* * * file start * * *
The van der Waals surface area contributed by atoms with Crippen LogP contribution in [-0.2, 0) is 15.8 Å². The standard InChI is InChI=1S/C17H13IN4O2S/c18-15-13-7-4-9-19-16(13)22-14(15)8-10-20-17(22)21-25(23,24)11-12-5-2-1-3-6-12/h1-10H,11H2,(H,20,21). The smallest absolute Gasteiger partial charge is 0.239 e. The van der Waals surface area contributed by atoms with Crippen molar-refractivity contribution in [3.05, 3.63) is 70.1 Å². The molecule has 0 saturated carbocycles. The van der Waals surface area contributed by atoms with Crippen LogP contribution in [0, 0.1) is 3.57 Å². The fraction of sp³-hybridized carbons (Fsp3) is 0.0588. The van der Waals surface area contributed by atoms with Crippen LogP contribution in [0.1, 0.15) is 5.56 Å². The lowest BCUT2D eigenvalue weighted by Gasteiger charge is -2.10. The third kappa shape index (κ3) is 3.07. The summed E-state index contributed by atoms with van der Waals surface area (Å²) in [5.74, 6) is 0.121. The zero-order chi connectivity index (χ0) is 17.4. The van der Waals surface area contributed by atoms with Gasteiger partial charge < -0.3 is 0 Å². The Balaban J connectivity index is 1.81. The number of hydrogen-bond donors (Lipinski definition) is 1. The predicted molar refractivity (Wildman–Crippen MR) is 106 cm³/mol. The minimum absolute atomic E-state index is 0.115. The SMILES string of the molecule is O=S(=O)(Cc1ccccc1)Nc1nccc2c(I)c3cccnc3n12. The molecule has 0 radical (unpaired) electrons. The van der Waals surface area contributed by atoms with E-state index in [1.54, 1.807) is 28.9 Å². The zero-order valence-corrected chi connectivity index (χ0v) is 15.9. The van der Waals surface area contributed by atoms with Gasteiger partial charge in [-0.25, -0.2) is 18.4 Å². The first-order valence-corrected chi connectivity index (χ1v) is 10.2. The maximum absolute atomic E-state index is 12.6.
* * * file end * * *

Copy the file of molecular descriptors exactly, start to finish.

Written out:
The van der Waals surface area contributed by atoms with Crippen LogP contribution in [-0.2, 0) is 15.8 Å². The standard InChI is InChI=1S/C17H13IN4O2S/c18-15-13-7-4-9-19-16(13)22-14(15)8-10-20-17(22)21-25(23,24)11-12-5-2-1-3-6-12/h1-10H,11H2,(H,20,21). The smallest absolute Gasteiger partial charge is 0.239 e. The van der Waals surface area contributed by atoms with Crippen molar-refractivity contribution in [3.05, 3.63) is 70.1 Å². The molecule has 0 saturated carbocycles. The van der Waals surface area contributed by atoms with Crippen LogP contribution in [0, 0.1) is 3.57 Å². The fraction of sp³-hybridized carbons (Fsp3) is 0.0588. The van der Waals surface area contributed by atoms with Crippen LogP contribution in [0.1, 0.15) is 5.56 Å². The lowest BCUT2D eigenvalue weighted by Gasteiger charge is -2.10. The third kappa shape index (κ3) is 3.07. The summed E-state index contributed by atoms with van der Waals surface area (Å²) in [5.74, 6) is 0.121. The zero-order chi connectivity index (χ0) is 17.4. The van der Waals surface area contributed by atoms with Gasteiger partial charge < -0.3 is 0 Å². The Balaban J connectivity index is 1.81. The number of hydrogen-bond donors (Lipinski definition) is 1. The predicted molar refractivity (Wildman–Crippen MR) is 106 cm³/mol. The minimum absolute atomic E-state index is 0.115. The SMILES string of the molecule is O=S(=O)(Cc1ccccc1)Nc1nccc2c(I)c3cccnc3n12. The molecule has 0 radical (unpaired) electrons. The van der Waals surface area contributed by atoms with E-state index in [1.54, 1.807) is 28.9 Å². The zero-order valence-corrected chi connectivity index (χ0v) is 15.9. The van der Waals surface area contributed by atoms with Gasteiger partial charge in [-0.25, -0.2) is 18.4 Å². The first-order valence-corrected chi connectivity index (χ1v) is 10.2. The maximum absolute atomic E-state index is 12.6.